I will be happy to put up with an all-opera theme later in the week to make up for it.

treedweller 6:05 PM  

@Stan
Don't give WS any ideas. I appreciate the sentiment, but am fully opposed to an all-opera puzzle.

Stan 6:13 PM  

@Treedweller (and Will)
Just kidding :-)

Ladel 7:38 PM  

@Glitch

What does .../ mean?

Inquisitive in NY

Ladel

Leon 7:49 PM  

Thanks Mr. Kahn.

Nedick's Orange drink along with Orange Julius were favorites of NY Junkies who needed a sugar fix.

Thanks JC66 for the Marty Glickman memories.

dk 8:34 PM  

Hi Kids,

Back from a day of teaching MBA students and Lawyers how to place a monetary value on innovation and creativity. Guess what, because of this blog and the puzzle we talked about - Guess who?

And guess what direction the conversation took? Please read the guilt/innocent pedophile/just plan weird comments above in case the obvious escapes you.

Back in the day (sorry @glitch) I was a forensic psychologist working in LA and San Berdo County courts. I cited some cases to demonstrate the vast differences between the weird and people who choose to be very very very bad. After one of my students got sick we agreed that all the facts are important when judging the guilt of an individual.

And, when the facts consist of a couple of botched extortion attempts and trial by media more than 1 grain of salt is warranted.

Yes I may have insider knowledge of evidence that was suppressed regarding one or more alleged acts of extortion and in a certain hypothetical case where the alleged extortion was attempted by the same individual(s) on other deep pocket "personalities."

Thus, don't believe all you think you know or look for justice in the courtroom.

I am burning this soapbox and support the idea of an all opera puzzle

Craig 8:52 PM  

These predictable NYT 'tribute' puzzles are creepy. As soon as a famous 'somebody' dies, the NYT puzzle compilers don their dark suits. How about honoring people's accomplishments while they're still..........alive??

joho 9:00 PM  

Definitely ... an all opera puzzle is in order and overdue.

3 & out.

andrea carla michaels 9:08 PM  

@dk
1A ARIA
5A TOSCA
10A um....

maybe if BUBBLES had been in the puzzle it could have been both an MJ tribute AND a Beverly Sills one.

I put in 4D WIT making NILL and TOMAS
(TOMAS made as much sense to me as the unparsed NOMAS) and it was like one of those ladders, had to change to PIT, then PUT, then PUN.

Oh, and two KINGs crossed...
MOONWALKING with KINGOFPOP

rush job, yet 14 refs to MJ...
lesser hits, yet ones that cried out with poignancy (GONETOOSOON)
I think it perfectly reflected the mixed bag of reactions to Michael himself...pedophile or peter pan?
Genius musician/dancer or wacko jacko?

When I heard he died, I cried, but was surprised I cried. It all seemed so sad, yet within days, was able to think a trivia team calling themselves "The Jackson 4" was hilarious.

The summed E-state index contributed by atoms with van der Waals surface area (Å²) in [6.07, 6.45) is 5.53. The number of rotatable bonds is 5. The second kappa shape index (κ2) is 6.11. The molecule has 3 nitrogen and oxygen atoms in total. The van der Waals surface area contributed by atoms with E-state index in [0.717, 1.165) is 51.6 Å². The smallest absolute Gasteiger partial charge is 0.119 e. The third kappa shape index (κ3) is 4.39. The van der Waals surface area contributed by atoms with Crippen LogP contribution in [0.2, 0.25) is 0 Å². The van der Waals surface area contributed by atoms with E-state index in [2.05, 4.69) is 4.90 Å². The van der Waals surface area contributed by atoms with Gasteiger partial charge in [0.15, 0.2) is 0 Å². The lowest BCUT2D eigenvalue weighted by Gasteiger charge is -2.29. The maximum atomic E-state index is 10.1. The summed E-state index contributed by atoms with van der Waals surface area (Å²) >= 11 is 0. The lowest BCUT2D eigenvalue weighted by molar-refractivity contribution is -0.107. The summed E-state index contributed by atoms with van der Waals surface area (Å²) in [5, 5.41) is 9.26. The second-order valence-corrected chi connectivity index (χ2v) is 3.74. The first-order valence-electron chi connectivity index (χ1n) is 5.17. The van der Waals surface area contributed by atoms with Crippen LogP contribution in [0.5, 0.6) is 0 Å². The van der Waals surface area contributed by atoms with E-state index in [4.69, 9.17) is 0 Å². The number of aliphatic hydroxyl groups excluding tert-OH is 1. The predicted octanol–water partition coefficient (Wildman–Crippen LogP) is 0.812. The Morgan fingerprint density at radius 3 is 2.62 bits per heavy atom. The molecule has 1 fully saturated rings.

it's all so complicated...but I'm pretty sure Billy Jean was not his lover.

wsrhodes 9:13 PM  

We thought this one was pretty easy for a Wednesday puzzle. My wife is a native New Yorker so came up with Nedick's right away (never heard of it either!). And snowcaps are our favorite...though they're not even offered in Chicago area theatres anymore. Elmira was a business travel destination so that one came pretty easily too. All in all, not bad for a Wednesday.

Denise 9:16 PM  

I forgot to mention earlier that lemurs are in vogue again, thanks to a PBS show for kids called something like ZAMBOOMAFOO. Lemurs only live in Madagascar (and in zoos).

My grandsons are my teachers.

Glitch 9:38 PM  

@dk

"...we agreed that all the facts are important when judging the guilt of an individual."

I agree.

"And, when the facts consist of a couple of botched extortion attempts and trial by media more than 1 grain of salt is warranted."

I agree.

"Thus, don't believe all you think you know or look for justice in the courtroom".

I agree with the first part, as to the second, I'll continue to look as I don't like the alternative.

[Glitch has left the soapbox and is heading for the wine cellar, corkscrew in hand]

.../g

Ulrich 9:48 PM  

I'm late to the debate, but since I have a take on the character issue when it comes to great artists that no one has made yet, let me put my two cents in: My first-hand observations are with architects, but what I know from the other arts, I'm pretty sure the same thing applies--so, here goes;

Great artists are, as rule, rotters. In order to make it at that level, you have to be absolutely obsessive about your art. You have to stay convinced that the world is ready for your productions through possibly decades of hardship that would induce less-driven people to quit. And you can't let go--it's not a 9-5 job--I always ask people: What do you expect Michelangelo to do after a day at the Sixtine Chapel? Play with the kids and do the dishes? So, to me, a great artist being a rotter is no news--the news would be one who is actually nice!!!